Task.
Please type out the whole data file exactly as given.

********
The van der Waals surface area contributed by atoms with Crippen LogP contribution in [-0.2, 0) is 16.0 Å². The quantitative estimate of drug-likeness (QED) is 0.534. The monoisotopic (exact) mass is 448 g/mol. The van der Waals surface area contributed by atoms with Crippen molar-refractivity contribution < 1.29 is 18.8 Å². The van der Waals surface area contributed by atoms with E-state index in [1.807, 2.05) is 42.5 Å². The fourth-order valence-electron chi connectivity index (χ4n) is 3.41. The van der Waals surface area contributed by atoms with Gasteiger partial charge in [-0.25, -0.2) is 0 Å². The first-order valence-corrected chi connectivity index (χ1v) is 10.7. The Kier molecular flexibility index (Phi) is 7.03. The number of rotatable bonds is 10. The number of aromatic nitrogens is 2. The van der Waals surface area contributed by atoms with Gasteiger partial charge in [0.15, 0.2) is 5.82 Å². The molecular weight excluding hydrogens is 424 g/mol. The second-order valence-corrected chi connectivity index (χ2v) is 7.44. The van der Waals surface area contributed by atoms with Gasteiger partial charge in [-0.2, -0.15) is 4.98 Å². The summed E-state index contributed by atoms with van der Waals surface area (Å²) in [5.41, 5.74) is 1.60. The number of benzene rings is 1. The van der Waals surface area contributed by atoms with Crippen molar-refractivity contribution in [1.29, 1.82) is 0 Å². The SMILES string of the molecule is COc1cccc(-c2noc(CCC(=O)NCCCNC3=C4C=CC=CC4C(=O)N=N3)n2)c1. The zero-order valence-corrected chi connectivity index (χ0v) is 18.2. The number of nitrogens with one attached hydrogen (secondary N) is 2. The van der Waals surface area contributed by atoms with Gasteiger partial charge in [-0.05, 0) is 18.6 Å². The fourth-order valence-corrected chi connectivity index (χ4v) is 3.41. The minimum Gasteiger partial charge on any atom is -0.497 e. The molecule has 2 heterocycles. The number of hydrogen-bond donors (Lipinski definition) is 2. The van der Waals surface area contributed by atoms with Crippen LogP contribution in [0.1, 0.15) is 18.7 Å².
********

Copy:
The van der Waals surface area contributed by atoms with Crippen LogP contribution in [-0.2, 0) is 16.0 Å². The quantitative estimate of drug-likeness (QED) is 0.534. The monoisotopic (exact) mass is 448 g/mol. The van der Waals surface area contributed by atoms with Crippen molar-refractivity contribution < 1.29 is 18.8 Å². The van der Waals surface area contributed by atoms with E-state index in [1.807, 2.05) is 42.5 Å². The fourth-order valence-electron chi connectivity index (χ4n) is 3.41. The van der Waals surface area contributed by atoms with Gasteiger partial charge in [-0.25, -0.2) is 0 Å². The first-order valence-corrected chi connectivity index (χ1v) is 10.7. The Kier molecular flexibility index (Phi) is 7.03. The number of rotatable bonds is 10. The number of aromatic nitrogens is 2. The van der Waals surface area contributed by atoms with Gasteiger partial charge in [0.15, 0.2) is 5.82 Å². The molecular weight excluding hydrogens is 424 g/mol. The second-order valence-corrected chi connectivity index (χ2v) is 7.44. The van der Waals surface area contributed by atoms with Gasteiger partial charge in [-0.2, -0.15) is 4.98 Å². The summed E-state index contributed by atoms with van der Waals surface area (Å²) in [5.41, 5.74) is 1.60. The number of benzene rings is 1. The van der Waals surface area contributed by atoms with Crippen molar-refractivity contribution in [1.29, 1.82) is 0 Å². The SMILES string of the molecule is COc1cccc(-c2noc(CCC(=O)NCCCNC3=C4C=CC=CC4C(=O)N=N3)n2)c1. The zero-order valence-corrected chi connectivity index (χ0v) is 18.2. The number of nitrogens with one attached hydrogen (secondary N) is 2. The van der Waals surface area contributed by atoms with Gasteiger partial charge in [-0.05, 0) is 18.6 Å². The fourth-order valence-corrected chi connectivity index (χ4v) is 3.41. The minimum Gasteiger partial charge on any atom is -0.497 e. The molecule has 2 heterocycles. The number of hydrogen-bond donors (Lipinski definition) is 2. The van der Waals surface area contributed by atoms with Crippen LogP contribution in [0.1, 0.15) is 18.7 Å².